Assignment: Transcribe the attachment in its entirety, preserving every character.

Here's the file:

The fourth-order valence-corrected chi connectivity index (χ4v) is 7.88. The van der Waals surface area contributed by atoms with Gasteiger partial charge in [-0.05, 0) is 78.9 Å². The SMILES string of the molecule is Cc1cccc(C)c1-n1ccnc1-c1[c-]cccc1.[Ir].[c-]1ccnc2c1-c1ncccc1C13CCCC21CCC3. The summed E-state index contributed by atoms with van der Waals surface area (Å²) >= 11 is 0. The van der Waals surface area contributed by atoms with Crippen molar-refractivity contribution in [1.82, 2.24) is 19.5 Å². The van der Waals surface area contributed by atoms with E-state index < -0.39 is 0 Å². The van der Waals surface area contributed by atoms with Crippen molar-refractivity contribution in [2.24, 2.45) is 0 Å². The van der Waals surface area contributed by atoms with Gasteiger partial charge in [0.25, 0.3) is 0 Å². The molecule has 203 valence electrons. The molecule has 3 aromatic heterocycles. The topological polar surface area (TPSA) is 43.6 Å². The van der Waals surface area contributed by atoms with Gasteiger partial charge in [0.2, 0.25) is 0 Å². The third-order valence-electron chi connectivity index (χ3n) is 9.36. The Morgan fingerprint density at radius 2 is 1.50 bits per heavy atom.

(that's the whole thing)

The fourth-order valence-corrected chi connectivity index (χ4v) is 7.88. The van der Waals surface area contributed by atoms with Gasteiger partial charge in [-0.05, 0) is 78.9 Å². The SMILES string of the molecule is Cc1cccc(C)c1-n1ccnc1-c1[c-]cccc1.[Ir].[c-]1ccnc2c1-c1ncccc1C13CCCC21CCC3. The summed E-state index contributed by atoms with van der Waals surface area (Å²) >= 11 is 0. The van der Waals surface area contributed by atoms with Crippen molar-refractivity contribution in [1.82, 2.24) is 19.5 Å². The van der Waals surface area contributed by atoms with E-state index < -0.39 is 0 Å². The van der Waals surface area contributed by atoms with Crippen molar-refractivity contribution in [2.24, 2.45) is 0 Å². The van der Waals surface area contributed by atoms with Gasteiger partial charge in [0.25, 0.3) is 0 Å². The molecule has 203 valence electrons. The molecule has 3 aromatic heterocycles. The topological polar surface area (TPSA) is 43.6 Å². The van der Waals surface area contributed by atoms with Gasteiger partial charge in [0.2, 0.25) is 0 Å². The third-order valence-electron chi connectivity index (χ3n) is 9.36. The Morgan fingerprint density at radius 2 is 1.50 bits per heavy atom.